Since Trump’s announcement, an un-named group, including over 100 businesses, 30 Mayors, three governors and 80 University presidents, is negotiating with the UN to have it’s own submission accepted alongside the contributions to the Paris accord.
“We’re going to do everything America would have done if it had stayed committed” says Michael Bloomberg, former New York City Mayor, the man co-ordinating this effort.
By working together, and redoubling their efforts, US cities, corporations and states could achieve – and perhaps even surpass the pledge to reduce America’s greenhouse gas emissions 26 percent by 2025, from their levels in 2005.
“I don’t think this is going to diminish by one iota the commitment by the private sector in the US to do what makes sense from a business standpoint and from an environmental standpoint,” says John Holdren, President Obama’s former senior advisor on Science and Technology.
It is becoming clear that now, more than ever, we need businesses to take responsibility for their impact upon the planet.
Case Study: Telefónica
Our client, Telefónica is speeding up commitment to fight climate change by aiming to source 50% of renewable energy sources by 2020 and 100% by 2030.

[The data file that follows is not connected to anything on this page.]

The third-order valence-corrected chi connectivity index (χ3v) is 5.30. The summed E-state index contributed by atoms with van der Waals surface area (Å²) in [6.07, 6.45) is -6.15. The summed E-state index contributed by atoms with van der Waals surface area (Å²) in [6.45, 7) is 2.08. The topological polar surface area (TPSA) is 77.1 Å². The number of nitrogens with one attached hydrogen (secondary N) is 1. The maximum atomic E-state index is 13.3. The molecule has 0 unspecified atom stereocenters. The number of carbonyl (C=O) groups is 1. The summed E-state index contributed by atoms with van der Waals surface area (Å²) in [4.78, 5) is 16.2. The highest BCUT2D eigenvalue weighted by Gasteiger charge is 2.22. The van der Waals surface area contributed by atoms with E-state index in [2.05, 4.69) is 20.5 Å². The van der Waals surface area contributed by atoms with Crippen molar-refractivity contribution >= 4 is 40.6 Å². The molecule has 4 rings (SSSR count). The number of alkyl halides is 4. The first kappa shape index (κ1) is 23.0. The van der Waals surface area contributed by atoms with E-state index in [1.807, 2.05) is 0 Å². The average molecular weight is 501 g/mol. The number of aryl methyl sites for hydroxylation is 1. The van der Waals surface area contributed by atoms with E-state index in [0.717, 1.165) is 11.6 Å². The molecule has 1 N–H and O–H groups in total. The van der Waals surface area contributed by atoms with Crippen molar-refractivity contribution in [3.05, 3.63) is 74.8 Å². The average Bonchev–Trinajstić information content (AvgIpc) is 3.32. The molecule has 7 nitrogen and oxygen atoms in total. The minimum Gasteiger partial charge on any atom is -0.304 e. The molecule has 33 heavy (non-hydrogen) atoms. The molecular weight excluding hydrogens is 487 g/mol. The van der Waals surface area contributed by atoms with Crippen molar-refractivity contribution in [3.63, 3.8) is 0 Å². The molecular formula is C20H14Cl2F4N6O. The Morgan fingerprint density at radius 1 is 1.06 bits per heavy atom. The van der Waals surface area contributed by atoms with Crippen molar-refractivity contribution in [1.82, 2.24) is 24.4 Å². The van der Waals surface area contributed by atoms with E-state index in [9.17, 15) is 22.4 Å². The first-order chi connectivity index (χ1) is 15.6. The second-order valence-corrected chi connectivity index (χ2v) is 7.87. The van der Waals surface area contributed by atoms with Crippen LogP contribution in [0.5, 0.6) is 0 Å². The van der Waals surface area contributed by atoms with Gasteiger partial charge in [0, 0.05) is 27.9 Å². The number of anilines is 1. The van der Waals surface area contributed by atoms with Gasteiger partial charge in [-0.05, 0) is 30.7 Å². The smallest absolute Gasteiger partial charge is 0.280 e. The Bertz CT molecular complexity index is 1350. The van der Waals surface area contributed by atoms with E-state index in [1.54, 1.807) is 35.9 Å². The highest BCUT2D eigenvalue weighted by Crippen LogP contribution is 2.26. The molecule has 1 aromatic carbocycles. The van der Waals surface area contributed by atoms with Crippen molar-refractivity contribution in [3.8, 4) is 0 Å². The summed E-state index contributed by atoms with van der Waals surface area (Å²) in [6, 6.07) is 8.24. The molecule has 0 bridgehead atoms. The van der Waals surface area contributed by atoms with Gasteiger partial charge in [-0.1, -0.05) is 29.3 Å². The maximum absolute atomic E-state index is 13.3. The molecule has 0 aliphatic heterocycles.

US Businesses who want to commit to fighting climate change despite Trump’s decision to leave the Paris accord, are able to access tools like the SDG radar in Datamaran to determine where they are leading and lagging against the SDGs.
What Can You Do
Although there is no formal mechanism for companies to sign up for Paris Accord, companies can voluntarily report on their commitment to the SDGs. For example, Datamaran has an inbuilt strategic issues radar which enables companies to benchmark their own position against those of competitors on each of the 17 SDGs.
Multinational companies will still need to follow stricter emissions standards that other countries are adopting, meaning they will have to adjust their products to meet European, Asian and other markets’ standards (there are 195 national signatories to the Paris Agreement).
In addition, they will be required to abide by US state laws.
The Financial Choice Act: A New Regulatory Concern
At the end of last week, shareholders approved a proposal calling for Exxon Mobil to disclose the impact on its business of compliance with global climate change guidelines. This is a huge step forward for investors who care about sticking to the goals of the Paris Agreement.